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Magnetism question

  1. Sep 8, 2005 #1
    silicon atom has 14 electrons with 2 unpaired electrons in 3p orbital.
    why silicon is not magnetic? :confused:
  2. jcsd
  3. Sep 9, 2005 #2
    Hi, Sniffer,
    It is true that the pair of 3p electrons that are spinning in the same direction are not exactly HUP since their axes are perpendicular to each other because of the vector cross product, i.e., one is along the x-axis and the other is along the y-axis.
    It is also a fact that there are three 3p electrons in phosphorus and the added electron that is also spinning in the same direction will arrange its axis along the z-axis. Silicon has valences of +2, +4, and -4; Phosphorus has +3, +5, and -3. That may have something to do with atomic magnetism. Cheers, Jim
  4. Sep 9, 2005 #3


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    Having unpaired electrons is not what makes something (ferro)magnetic, although, it is a necessary condition (ie : it is not a sufficient condition). On the other hand, the lack of unpaired electrons is a sufficient condition for diamagnetism. And, having a large number of unpaired electrons (3 or more) is likely to make a material paramagnetic (exception being Bi, and perhaps a few others that I'm not aware of).

    Ferromagnetism : http://hyperphysics.phy-astr.gsu.edu/hbase/hframe.html
    Last edited: Sep 9, 2005
  5. Sep 9, 2005 #4
    Shouldn't this be about the different kinds of magnetic interactions between atoms ? I mean, after all, it are these interactions that "decide" whether a material is diamagnetic (ie generalization of Lenz's law) or paramagnetic (ferro, ferri or antiferromagnetic under a certain transition temperature)?

  6. Sep 9, 2005 #5


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    Not really. Paramagnetism and diamagnetism (unlike ferro, ferri and antiferro-magnetism) are not many-body effects and their susceptibilities can be calculated pretty well from the single atom case (perhaps incorporating corrections from crystal fields).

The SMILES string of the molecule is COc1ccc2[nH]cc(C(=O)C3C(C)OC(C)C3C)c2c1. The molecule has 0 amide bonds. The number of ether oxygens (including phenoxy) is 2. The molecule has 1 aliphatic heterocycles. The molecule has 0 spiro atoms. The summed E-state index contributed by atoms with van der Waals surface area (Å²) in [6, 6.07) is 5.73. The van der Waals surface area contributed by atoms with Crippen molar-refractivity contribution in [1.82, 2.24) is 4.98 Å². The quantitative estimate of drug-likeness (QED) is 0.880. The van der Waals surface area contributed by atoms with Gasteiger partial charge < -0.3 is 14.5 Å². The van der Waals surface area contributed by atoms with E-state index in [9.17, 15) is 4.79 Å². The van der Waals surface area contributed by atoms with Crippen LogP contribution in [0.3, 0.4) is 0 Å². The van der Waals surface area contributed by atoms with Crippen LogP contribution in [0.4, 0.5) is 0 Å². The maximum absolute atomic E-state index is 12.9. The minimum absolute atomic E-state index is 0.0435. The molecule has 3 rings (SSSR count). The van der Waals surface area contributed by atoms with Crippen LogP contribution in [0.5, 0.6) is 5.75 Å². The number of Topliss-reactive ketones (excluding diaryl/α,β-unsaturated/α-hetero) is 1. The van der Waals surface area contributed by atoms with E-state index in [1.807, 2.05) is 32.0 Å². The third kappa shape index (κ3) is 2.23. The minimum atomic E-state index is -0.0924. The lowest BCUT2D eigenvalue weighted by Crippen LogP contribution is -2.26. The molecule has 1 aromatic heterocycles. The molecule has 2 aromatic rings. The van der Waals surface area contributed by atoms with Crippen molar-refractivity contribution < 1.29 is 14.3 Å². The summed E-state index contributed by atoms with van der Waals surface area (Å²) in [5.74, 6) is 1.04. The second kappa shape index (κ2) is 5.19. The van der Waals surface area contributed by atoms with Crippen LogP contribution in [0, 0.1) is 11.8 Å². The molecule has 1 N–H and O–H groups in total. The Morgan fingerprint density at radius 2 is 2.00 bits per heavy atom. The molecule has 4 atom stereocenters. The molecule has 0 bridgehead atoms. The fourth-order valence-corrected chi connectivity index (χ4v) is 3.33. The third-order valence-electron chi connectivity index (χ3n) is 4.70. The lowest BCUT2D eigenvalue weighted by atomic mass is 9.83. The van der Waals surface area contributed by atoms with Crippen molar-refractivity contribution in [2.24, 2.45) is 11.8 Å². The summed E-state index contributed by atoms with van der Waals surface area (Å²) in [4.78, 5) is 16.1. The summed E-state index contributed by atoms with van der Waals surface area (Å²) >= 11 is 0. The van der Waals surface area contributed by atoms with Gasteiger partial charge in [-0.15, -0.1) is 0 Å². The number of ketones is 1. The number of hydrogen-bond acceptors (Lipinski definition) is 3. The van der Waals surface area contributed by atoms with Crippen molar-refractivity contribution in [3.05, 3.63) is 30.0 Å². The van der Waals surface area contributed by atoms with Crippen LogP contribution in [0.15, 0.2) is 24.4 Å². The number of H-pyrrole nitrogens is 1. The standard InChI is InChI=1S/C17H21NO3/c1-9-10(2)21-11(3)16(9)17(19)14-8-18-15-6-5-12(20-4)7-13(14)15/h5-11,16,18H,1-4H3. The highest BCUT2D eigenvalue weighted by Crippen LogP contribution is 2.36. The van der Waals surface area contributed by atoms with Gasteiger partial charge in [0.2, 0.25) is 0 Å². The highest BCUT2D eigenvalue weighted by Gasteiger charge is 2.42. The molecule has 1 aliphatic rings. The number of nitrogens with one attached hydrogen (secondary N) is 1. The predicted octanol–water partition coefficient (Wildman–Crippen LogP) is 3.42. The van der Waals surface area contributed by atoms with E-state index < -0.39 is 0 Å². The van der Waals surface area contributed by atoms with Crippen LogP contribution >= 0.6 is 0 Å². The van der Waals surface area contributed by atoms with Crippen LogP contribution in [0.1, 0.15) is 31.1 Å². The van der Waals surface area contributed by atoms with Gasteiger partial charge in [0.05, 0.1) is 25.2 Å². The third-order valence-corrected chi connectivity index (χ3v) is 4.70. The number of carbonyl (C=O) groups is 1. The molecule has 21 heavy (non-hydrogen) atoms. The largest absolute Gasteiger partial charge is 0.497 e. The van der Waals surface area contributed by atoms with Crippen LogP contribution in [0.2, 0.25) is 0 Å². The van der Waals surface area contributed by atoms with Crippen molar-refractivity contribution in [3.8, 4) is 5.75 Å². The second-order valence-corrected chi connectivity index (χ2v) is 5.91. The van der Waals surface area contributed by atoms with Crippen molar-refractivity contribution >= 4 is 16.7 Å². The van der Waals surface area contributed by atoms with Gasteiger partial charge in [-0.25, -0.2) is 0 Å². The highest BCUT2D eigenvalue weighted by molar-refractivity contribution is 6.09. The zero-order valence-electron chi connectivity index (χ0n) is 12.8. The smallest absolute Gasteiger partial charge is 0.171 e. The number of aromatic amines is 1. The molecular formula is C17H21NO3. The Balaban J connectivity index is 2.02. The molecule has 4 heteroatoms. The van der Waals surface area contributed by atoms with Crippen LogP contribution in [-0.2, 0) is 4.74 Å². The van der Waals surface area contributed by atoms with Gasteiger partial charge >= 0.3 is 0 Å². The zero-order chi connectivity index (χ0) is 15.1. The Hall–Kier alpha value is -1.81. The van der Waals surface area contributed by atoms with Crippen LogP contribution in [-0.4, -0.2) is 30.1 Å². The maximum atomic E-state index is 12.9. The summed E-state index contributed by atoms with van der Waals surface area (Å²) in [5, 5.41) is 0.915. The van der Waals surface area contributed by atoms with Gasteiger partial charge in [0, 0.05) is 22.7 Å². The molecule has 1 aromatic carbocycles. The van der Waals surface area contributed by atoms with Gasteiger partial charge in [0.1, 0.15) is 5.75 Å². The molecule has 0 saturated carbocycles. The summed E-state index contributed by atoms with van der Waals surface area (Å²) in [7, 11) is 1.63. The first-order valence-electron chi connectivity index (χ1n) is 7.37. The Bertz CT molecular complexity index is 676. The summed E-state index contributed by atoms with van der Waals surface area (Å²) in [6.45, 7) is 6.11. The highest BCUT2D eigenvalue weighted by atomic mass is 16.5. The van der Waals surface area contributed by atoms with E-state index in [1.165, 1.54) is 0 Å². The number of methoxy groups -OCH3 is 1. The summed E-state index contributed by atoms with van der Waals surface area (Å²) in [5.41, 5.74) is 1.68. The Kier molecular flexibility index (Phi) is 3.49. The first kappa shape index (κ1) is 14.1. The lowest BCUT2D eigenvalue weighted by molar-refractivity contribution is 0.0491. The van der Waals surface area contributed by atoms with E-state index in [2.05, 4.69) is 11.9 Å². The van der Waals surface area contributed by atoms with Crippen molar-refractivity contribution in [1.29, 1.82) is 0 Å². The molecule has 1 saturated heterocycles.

I know of no case where say, a paramagnetic solid becomes diamagnetic upon melting into a liquid (which is not to say that such a thing doesn't exist - only I'd be pretty surprised if it did).
    Last edited: Sep 9, 2005
  7. Sep 10, 2005 #6
    i thought paramagnetism might be many body effects?? diamagnetism is clearly not.

    i read a book which says the orbital 3s2 and 3p2 can form hybrid orbital. This orbitals (when Si atoms are put together in crystal) can either form bonding or anti-bonding configuration.

    i include the image from the book here.

    it further says that the orientation of this hybrid orbitals that causes paramagnetism. is it correct? can anybody explain?

    Attached Files:

    • si.JPG
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  8. Sep 10, 2005 #7
    I know, but that was not the point. I was talking about looking for a classification of magnetic systems and how you can see what is what based upon electronic configurations.

    Neither do I

  9. Sep 10, 2005 #8
    paramagnetism is a many body effect.
    iron when heated up to its crtitical temperature will become paramagnetic of course.

    paramagnetic is in fact due to orbital overlap!
    when one unpaired orbital of an atom overlaps with its neighbouring atom, these two unpaired orbital will merge into single wave function and pauli exclusion principle applies. thus if one spin up, the other will be spin down, and the magnetism cancels.

    if suppose there are two unpaired orbital in each atom you will end up with:

    atom1 atom2 atom3 atom4 etc...
    ud du ud du ud...

    so pauli exclusion applies within an atom and among orbital overlaps as well.
    you can find this in many books on magnetism.
  10. Sep 10, 2005 #9


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    How is this an illustration of a many-body effect ?

    What you've done here, is crudely (because there are errors) describe anti-ferromagnetism (not paramagnetism), which is, in fact, due to orbital overlap. But if you still insist that paramagnetism is due to orbital overlap, please explain to me how you have paramagnetism in dilute gases ?

    What is an "unpaired orbital" ?

    If u and d refer to two unpaired electrons, then by making them be of opposing spins you are violating Hund's first rule, and hence are NOT constructing a "legal" ground-state. What you've constructed is a fictional ground state.

    Please name one such book, with the page number where I will find this.
    Last edited: Sep 10, 2005
  11. Sep 11, 2005 #10


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    Are we all talking about isolated, freely floating Si atoms, or Si in solids? Those two are two entirely different situations. If one is asking why Si crytals are not magnetic, then the crystal structure and bonding of all those Si atoms is THE crucial ingredient in this question and cannot be ignored.

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